ABDUL GHAYAS, Afghanistan — Two young female Marines trudged along with an infantry patrol in the 102-degree heat, soaked through their camouflage uniforms under 60 pounds of gear. But only when they reached this speck of a village in the Taliban heartland on a recent afternoon did their hard work begin.
For two hours inside a mud-walled compound, the Marines, Cpl. Diana Amaya, 23, and Cpl. Lisa Gardner, 28, set aside their rifles and body armor and tried to connect with four nervous Afghan women wearing veils.
Three months ago, Amaya was one of 40 female Marines training at Camp Pendleton, Calif., in an edgy experiment: sending full-time "female engagement teams" to accompany all-male foot patrols in Helmand Province in southern Afghanistan to win over the Afghan women who are culturally off limits to American men.
Now, just weeks into a seven-month deployment that has sent them in twos and threes to 16 outposts across Helmand, including Marjah and other spots where fighting continues, the women have met with inevitable hurdles — not only posed by Afghan women but also by some male Marines and American commanders skeptical about the teams' purpose.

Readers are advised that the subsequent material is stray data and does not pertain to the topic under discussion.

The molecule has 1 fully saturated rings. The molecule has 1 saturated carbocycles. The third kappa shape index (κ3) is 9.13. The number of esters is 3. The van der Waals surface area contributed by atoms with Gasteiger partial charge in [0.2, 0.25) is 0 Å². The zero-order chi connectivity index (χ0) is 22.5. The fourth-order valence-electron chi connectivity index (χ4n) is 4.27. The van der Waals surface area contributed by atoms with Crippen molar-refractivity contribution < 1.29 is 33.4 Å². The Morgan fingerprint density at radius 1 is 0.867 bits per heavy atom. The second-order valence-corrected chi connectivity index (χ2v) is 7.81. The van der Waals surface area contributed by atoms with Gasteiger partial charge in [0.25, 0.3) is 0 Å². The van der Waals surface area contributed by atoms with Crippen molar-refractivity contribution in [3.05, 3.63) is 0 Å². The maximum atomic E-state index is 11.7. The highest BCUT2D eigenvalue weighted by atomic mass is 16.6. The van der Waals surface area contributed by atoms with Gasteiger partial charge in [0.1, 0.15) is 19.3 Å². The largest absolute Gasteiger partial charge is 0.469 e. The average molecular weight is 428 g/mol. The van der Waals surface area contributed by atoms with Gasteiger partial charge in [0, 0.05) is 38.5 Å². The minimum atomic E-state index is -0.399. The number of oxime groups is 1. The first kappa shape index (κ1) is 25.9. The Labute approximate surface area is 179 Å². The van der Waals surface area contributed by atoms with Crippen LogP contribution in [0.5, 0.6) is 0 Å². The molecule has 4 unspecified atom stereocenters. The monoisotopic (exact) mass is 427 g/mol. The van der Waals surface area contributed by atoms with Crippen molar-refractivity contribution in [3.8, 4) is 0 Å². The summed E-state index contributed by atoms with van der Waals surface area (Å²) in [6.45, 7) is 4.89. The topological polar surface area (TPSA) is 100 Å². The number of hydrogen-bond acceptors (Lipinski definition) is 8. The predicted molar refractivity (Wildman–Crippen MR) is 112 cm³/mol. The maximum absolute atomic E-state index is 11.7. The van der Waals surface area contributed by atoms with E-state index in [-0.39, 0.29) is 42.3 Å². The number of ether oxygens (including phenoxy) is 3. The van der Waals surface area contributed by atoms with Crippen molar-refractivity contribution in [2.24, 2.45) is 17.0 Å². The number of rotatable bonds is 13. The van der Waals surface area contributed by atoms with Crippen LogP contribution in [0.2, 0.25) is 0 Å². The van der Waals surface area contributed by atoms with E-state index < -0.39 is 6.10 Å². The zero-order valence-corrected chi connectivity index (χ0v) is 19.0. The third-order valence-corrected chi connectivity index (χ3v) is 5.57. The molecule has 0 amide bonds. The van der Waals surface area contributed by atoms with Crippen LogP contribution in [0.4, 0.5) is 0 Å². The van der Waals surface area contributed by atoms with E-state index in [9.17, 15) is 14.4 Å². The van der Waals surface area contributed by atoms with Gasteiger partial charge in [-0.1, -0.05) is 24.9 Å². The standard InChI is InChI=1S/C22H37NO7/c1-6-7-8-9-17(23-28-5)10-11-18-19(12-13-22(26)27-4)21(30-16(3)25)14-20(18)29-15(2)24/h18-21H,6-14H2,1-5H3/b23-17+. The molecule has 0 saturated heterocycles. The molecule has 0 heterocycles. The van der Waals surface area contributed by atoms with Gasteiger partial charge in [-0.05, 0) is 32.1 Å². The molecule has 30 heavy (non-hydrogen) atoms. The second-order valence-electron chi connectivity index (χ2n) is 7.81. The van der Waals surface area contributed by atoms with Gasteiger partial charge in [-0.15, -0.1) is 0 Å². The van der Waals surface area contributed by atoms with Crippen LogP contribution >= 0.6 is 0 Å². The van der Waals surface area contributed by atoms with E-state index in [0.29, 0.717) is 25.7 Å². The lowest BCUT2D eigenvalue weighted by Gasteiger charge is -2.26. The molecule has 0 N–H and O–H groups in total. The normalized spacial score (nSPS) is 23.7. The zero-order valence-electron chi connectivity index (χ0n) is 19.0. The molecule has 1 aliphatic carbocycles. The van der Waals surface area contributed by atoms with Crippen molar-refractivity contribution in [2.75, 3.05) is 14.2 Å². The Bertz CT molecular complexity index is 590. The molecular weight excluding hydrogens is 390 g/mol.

No one disagrees that the teams have potential and that female Marines are desperately needed, especially at medical clinics, as part of Gen. Stanley A. McChrystal's counterinsurgency campaign. As his officers say, you can't swing the population to your side if you talk to only half of it. But interviews and foot patrols with Marines during two recent weeks in Helmand show that the teams, which have had gained access to some of the most isolated women in the world, remain a work in progress.
Villagers are often stunned, if not disbelieving, to see women underneath the body armor.
Other cultural gaps exist among the Marines themselves. Along with their male counterparts, the female Marines live on rugged bases, often without showers, bathe with bottled water or baby wipes, use makeshift latrines and sleep in hot tents or outside in the dirt.
But what do all the visits and talk add up to? Master Sgt. Julia Watson, who helped create an earlier version of the female engagement teams in Iraq and has been working in Helmand, said that the women had to move beyond handing out teddy bears and medicine and use what they learn from Afghan women to develop plans for income-generating projects, schools and clinics. "You have to have an end state," she said.
Capt. Jason C. Brezler, a commander who has worked with the female Marines in the village of Now Zad, agreed. "To leverage a relationship, you have to have something of value to the Afghans," he said. "And it has to be more than just, 'I'm a girl.' "